The Harris County Hospital District has a long history of treating and caring for patients with HIV/AIDS, even before researchers could identify the disease. In the summer of 1981, patients suffering from a variety of infections like Kaposi’s sarcoma, a skin disorder commonly associated with cancer, began showing up at Jefferson Davis Hospital. Baffled by this unknown disease’s deadly results, doctors and nurses saw many of their patients die.
The condition was eventually identified as AIDS (Acquired Immunodeficiency Syndrome), a disease that attacks the body’s immune system, making it difficult to fight infection. The trigger for the disease is Human Immunodeficiency Virus (HIV). While there is no known cure for HIV/AIDS, the Harris County Hospital District’s expertise has helped thousands of HIV/AIDS patients manage their illness and, much like chronic sufferers of diabetes or heart disease, live long, productive lives.
In 1989, HCHD opened Thomas Street Health Center, the first freestanding facility dedicated to outpatient HIV/AIDS care in the nation. The center is the cornerstone of all HIV/AIDS care available to Harris County residents.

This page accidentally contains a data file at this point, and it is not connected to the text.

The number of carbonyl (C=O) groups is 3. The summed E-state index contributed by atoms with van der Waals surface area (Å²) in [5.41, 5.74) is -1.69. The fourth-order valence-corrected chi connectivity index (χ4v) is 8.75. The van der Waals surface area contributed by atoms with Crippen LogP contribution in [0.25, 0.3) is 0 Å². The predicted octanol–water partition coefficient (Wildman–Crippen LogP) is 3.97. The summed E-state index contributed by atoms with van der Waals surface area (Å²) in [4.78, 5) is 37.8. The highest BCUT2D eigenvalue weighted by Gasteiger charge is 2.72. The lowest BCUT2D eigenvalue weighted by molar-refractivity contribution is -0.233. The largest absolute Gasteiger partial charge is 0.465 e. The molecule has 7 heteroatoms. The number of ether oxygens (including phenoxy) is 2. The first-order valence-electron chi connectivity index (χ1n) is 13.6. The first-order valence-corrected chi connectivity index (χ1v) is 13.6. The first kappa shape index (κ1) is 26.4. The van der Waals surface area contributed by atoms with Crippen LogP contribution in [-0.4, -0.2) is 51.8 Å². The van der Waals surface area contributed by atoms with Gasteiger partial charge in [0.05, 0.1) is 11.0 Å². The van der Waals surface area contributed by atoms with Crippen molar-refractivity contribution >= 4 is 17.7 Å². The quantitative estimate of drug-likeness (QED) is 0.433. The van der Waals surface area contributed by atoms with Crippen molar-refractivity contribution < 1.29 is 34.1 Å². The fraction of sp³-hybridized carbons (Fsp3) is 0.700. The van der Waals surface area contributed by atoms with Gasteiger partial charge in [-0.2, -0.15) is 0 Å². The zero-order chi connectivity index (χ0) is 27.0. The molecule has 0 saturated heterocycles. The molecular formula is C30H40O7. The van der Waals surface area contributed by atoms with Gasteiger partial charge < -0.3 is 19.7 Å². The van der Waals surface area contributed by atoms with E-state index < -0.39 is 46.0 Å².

Since passage of the Ryan White Comprehensive AIDS Resources Emergency (CARE) Act by Congress in 1990, the HCHD has received funding under Titles I, III, and IV. Today, these programs are spread throughout the community to provide a broad range of services for people living with HIV/AIDS.
Supported by a network of several health centers and inpatient care at Ben Taub General Hospital and Lyndon B. Johnson General Hospital, HIV/AIDS patients receive the latest medications and treatments available because of the collaboration of top physicians and researchers from Baylor College of Medicine and The University of Texas Medical School at Houston. This collaboration has led to successful initiatives including the Women’s HIV Program, which has more than a 99 percent success rate in helping pregnant HIV-positive women deliver uninfected newborns.